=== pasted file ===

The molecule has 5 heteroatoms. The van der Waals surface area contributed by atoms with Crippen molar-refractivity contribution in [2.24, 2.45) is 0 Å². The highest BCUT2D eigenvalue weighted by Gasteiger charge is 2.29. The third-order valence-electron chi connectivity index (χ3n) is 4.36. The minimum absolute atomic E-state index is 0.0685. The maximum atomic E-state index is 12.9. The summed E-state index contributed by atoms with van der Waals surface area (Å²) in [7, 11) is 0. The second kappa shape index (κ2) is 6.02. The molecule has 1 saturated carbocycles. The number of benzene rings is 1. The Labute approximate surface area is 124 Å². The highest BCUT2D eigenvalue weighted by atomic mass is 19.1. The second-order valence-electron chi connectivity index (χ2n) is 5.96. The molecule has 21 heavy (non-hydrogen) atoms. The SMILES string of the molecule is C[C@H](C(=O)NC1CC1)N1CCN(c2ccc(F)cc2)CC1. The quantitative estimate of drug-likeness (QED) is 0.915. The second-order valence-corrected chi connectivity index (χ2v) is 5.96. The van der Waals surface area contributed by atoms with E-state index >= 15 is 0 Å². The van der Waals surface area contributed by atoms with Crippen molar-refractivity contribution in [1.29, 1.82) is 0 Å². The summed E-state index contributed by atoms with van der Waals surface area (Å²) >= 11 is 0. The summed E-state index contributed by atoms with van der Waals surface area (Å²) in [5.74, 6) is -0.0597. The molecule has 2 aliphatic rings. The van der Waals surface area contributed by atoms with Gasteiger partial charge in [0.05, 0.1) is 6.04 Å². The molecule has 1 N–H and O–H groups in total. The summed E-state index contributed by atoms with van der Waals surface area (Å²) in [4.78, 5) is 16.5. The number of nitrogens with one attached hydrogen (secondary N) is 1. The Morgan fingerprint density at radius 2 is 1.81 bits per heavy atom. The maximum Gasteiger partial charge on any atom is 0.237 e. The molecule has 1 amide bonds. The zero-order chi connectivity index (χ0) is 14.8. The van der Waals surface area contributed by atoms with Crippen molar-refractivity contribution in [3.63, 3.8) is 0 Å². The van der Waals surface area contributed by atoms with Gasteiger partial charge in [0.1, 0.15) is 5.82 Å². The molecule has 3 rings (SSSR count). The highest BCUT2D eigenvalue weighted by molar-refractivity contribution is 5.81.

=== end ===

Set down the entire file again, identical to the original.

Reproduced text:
The molecule has 5 heteroatoms. The van der Waals surface area contributed by atoms with Crippen molar-refractivity contribution in [2.24, 2.45) is 0 Å². The highest BCUT2D eigenvalue weighted by Gasteiger charge is 2.29. The third-order valence-electron chi connectivity index (χ3n) is 4.36. The minimum absolute atomic E-state index is 0.0685. The maximum atomic E-state index is 12.9. The summed E-state index contributed by atoms with van der Waals surface area (Å²) in [7, 11) is 0. The second kappa shape index (κ2) is 6.02. The molecule has 1 saturated carbocycles. The number of benzene rings is 1. The Labute approximate surface area is 124 Å². The highest BCUT2D eigenvalue weighted by atomic mass is 19.1. The second-order valence-electron chi connectivity index (χ2n) is 5.96. The molecule has 21 heavy (non-hydrogen) atoms. The SMILES string of the molecule is C[C@H](C(=O)NC1CC1)N1CCN(c2ccc(F)cc2)CC1. The quantitative estimate of drug-likeness (QED) is 0.915. The second-order valence-corrected chi connectivity index (χ2v) is 5.96. The van der Waals surface area contributed by atoms with E-state index >= 15 is 0 Å². The van der Waals surface area contributed by atoms with Crippen molar-refractivity contribution in [1.29, 1.82) is 0 Å². The summed E-state index contributed by atoms with van der Waals surface area (Å²) >= 11 is 0. The summed E-state index contributed by atoms with van der Waals surface area (Å²) in [5.74, 6) is -0.0597. The molecule has 2 aliphatic rings. The van der Waals surface area contributed by atoms with Gasteiger partial charge in [0.05, 0.1) is 6.04 Å². The molecule has 1 N–H and O–H groups in total. The summed E-state index contributed by atoms with van der Waals surface area (Å²) in [4.78, 5) is 16.5. The number of nitrogens with one attached hydrogen (secondary N) is 1. The Morgan fingerprint density at radius 2 is 1.81 bits per heavy atom. The maximum Gasteiger partial charge on any atom is 0.237 e. The molecule has 1 amide bonds. The zero-order chi connectivity index (χ0) is 14.8. The van der Waals surface area contributed by atoms with Crippen molar-refractivity contribution in [3.63, 3.8) is 0 Å². The van der Waals surface area contributed by atoms with Gasteiger partial charge in [0.1, 0.15) is 5.82 Å². The molecule has 3 rings (SSSR count). The highest BCUT2D eigenvalue weighted by molar-refractivity contribution is 5.81.